These outdoor apparel gurus want to bring manufacturing back to the US

They are iconic American brands. Clothes worn on the backs of blue-collar folks who know what it means to put in a hard day’s work. They are classic; They’re durable.

They are advertised during NASCAR races and NFL games. They represent American heritage and the honor of labor … but most of them are made overseas.

Ted De Innocentis spent several years overseeing manufacturing of action specific tech apparel at a factory in China’s southeast province of Guangdong.

They cranked out gear we use every day, for running, working, cycling, skiing, fishing and more.

1620 Workwear is made in the US, reviving a tradition of manufacturing in America, and clothing American workers. Photo: Courtesy 1620 Workwear.

1620 Workwear is made in the US, reviving a tradition of manufacturing in America, and clothing American workers. Photo: Courtesy 1620 Workwear/Nevins.

As a founding member of Bern Unlimited, Josh Walker helped make millions of expanded polystyrene snow, skate and bike helmets out of China.

They know the manufacturing process. And they know how much money they’ve helped factories in Asia make.

As a couple of guys with outdoor sports background (from New England, no less, where American textile manufacturing’s history can be traced to) they noted that there weren’t any major brands made in the U.S., not even in the workwear category, which seemed an obvious fit.

“They’re good brands with good heritage. They are just trying to make everything on the cheap,” De Innocents tells GrindTV. “And so the traditional American laborer is wearing work wear that’s made overseas.”

Ted De Innocents, who managed factories in China for the big outdoor clothing brands (left) and Josh Walker, founder of Bern Unlimited helmets, are getting into he work wear game. Photo: Courtesy Bern.

Ted De Innocents, who managed factories in China for the big outdoor clothing brands (left) and Josh Walker, founder of Bern Unlimited helmets, are getting into the work wear game. Photo: Courtesy 1620 Workwear/Nevins.

Their answer was 1620 Workwear, made entirely in the U.S.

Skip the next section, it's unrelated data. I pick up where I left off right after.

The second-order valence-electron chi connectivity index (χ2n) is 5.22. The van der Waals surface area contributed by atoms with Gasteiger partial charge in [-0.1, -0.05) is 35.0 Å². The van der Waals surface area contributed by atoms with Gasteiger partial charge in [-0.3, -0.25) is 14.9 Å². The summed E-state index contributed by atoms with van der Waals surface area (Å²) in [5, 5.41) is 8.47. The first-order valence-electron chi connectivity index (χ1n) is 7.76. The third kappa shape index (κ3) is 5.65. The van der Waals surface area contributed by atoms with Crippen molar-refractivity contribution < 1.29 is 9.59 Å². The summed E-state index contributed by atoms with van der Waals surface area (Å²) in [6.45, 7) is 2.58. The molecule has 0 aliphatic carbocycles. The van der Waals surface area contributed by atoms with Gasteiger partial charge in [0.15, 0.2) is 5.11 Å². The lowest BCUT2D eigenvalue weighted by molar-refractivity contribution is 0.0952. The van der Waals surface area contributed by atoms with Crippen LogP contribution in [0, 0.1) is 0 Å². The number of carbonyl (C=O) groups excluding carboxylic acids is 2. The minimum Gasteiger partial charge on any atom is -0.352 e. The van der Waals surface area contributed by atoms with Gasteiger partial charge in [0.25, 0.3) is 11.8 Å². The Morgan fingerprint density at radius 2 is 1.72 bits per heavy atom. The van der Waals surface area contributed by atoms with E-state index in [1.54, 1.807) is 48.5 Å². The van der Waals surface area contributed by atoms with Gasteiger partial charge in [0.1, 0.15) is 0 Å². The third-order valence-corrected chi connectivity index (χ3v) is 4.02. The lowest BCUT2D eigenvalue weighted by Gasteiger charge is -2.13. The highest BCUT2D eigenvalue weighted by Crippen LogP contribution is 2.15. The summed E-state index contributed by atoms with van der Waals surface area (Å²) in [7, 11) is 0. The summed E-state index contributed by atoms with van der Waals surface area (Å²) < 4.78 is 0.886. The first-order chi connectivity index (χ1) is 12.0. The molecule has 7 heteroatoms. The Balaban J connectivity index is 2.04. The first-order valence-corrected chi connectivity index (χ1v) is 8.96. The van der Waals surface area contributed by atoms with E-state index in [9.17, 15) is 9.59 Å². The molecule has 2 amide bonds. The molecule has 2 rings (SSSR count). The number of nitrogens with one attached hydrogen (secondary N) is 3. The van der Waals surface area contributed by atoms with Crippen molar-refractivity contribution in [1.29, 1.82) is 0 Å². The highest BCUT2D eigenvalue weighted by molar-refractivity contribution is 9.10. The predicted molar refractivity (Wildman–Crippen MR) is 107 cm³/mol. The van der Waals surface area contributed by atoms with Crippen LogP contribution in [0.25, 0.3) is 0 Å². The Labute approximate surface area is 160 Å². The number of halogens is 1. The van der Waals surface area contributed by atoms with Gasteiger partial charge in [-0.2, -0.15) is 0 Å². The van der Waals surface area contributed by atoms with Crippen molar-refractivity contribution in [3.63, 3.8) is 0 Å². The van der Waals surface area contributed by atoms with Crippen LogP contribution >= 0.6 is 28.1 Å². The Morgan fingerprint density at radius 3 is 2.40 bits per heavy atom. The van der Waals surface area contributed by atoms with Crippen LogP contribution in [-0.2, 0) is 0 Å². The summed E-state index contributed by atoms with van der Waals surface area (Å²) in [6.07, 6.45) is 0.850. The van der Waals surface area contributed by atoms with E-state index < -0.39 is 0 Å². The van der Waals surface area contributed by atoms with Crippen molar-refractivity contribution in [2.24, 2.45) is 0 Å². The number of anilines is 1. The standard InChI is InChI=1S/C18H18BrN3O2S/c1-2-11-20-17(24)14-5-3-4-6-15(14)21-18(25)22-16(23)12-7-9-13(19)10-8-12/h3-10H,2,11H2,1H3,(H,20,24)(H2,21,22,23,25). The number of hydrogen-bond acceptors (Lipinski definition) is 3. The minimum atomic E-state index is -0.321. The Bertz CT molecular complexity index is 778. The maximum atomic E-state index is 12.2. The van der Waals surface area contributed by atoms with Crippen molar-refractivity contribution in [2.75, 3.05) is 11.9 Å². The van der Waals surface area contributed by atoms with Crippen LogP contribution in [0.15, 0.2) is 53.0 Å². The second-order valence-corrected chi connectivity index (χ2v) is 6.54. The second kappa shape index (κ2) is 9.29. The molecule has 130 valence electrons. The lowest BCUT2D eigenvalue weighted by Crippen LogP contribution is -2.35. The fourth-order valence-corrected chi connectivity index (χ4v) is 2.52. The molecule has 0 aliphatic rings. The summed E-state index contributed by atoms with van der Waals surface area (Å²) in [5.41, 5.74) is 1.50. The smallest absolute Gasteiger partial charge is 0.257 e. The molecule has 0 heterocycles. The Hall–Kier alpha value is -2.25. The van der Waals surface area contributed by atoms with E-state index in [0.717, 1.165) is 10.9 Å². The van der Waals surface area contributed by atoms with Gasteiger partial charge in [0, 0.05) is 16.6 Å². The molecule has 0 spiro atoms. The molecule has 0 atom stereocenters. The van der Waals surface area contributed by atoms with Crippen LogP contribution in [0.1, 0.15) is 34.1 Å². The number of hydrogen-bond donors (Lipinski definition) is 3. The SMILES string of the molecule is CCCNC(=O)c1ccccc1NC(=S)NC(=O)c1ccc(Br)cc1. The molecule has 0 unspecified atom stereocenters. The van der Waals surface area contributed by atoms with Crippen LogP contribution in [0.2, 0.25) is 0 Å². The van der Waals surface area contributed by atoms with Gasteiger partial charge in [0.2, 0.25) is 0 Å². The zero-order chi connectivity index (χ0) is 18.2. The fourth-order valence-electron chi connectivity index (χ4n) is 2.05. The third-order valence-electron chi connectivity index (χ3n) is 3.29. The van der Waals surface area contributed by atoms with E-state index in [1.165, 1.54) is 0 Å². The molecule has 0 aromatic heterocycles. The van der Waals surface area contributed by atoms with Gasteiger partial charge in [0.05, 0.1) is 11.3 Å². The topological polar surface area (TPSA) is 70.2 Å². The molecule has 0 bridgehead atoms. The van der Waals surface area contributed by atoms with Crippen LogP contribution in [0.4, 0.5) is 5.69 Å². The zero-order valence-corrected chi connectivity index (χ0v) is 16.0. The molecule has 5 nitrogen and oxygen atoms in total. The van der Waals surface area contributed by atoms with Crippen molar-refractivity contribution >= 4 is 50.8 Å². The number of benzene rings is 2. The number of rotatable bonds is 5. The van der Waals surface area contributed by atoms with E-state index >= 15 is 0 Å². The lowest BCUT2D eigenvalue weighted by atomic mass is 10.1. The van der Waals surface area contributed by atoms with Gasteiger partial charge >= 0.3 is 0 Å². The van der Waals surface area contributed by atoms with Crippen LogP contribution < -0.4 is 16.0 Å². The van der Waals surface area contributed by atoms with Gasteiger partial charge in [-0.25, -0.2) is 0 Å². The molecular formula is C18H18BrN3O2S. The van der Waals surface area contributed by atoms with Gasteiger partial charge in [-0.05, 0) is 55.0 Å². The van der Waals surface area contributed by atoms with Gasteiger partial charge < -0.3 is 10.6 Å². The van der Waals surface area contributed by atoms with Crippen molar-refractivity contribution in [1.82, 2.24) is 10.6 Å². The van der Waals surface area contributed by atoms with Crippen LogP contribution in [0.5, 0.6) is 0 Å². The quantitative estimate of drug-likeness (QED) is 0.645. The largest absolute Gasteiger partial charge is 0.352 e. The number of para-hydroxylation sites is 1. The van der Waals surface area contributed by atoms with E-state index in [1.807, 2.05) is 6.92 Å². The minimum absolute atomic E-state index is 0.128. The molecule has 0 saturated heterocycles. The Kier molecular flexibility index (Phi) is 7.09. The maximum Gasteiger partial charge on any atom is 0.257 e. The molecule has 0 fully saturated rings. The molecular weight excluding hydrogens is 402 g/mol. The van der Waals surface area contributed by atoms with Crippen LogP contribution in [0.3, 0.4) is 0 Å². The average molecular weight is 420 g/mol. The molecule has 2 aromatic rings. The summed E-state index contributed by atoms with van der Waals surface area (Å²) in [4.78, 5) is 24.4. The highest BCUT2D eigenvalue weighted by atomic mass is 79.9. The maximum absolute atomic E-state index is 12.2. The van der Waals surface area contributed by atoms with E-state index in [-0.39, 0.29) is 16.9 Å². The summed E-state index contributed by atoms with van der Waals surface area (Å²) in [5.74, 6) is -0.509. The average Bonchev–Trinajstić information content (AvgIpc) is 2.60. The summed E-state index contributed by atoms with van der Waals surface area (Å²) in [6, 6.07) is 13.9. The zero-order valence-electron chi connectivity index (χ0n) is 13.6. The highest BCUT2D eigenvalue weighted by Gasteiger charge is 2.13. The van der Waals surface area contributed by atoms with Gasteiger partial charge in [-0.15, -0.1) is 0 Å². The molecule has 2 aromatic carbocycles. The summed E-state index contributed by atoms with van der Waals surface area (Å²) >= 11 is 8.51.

The pair noted that some of the younger generation is looking for blue-collar careers, choosing to learn a trade instead of college and possible debt.

And there no longer exists a stigma of attending a vocational school instead of jumping into the white-collar world.

Producing gear in the U.S. costs more and therefore the price tag is always higher. But some folks are willing to pay that for quality. They point to companies like Red Wing, who make their boots domestically for an extremely loyal customer base.

1620 Workwear isn’t simply going to mimic the current workwear that is made in Asia. It’s different ergonomically to enhance mobility, which decreases fatigue and add a safety value.

It’s designed with more style. The aim is to make quality clothes that will last longer, feel better, fit better and look better. And they bring that action sports edge, aiming to be the “Volcom for the job site.”

“There’s this resurgence back to the trades and this whole artisan movement now. And none of the workwear brands are really speaking to that. There are major player doing $300 million in turnover and they don’t have Instagram accounts,” say walker. “We want to bring the skills back with a product made in the U.S.A.”

1620 is made to fit better, last longer and have more style in mind for a new generation of blue collar worker. Photo: Courtesy 1620.

1620 is made to fit better, last longer and have more style in mind for a new generation of blue collar worker. Photo: Courtesy of 1620 Workwear/Nevins

De Innocenti adds, “There’s a problem when the biggest employer in the U.S. is Wal Mart.”

And when the boys at 1620 Workwear talk about American jobs, they make sure to add that they mean every American.

There are no tones of overt nationalism or discrimination. They’ve worked with laborers of all races and feel that the bringing back the middle skill jobs for the blue-collar workers of all backgrounds is what the country needs.

“There’s an ethical push to it,” explains Walker, who is still dedicated to surfing and skiing in New England. “Are we going to create a ton of jobs right off the bat? No. But we envision this to someday be a job creator. We want to bring some of those offshore jobs back home.”

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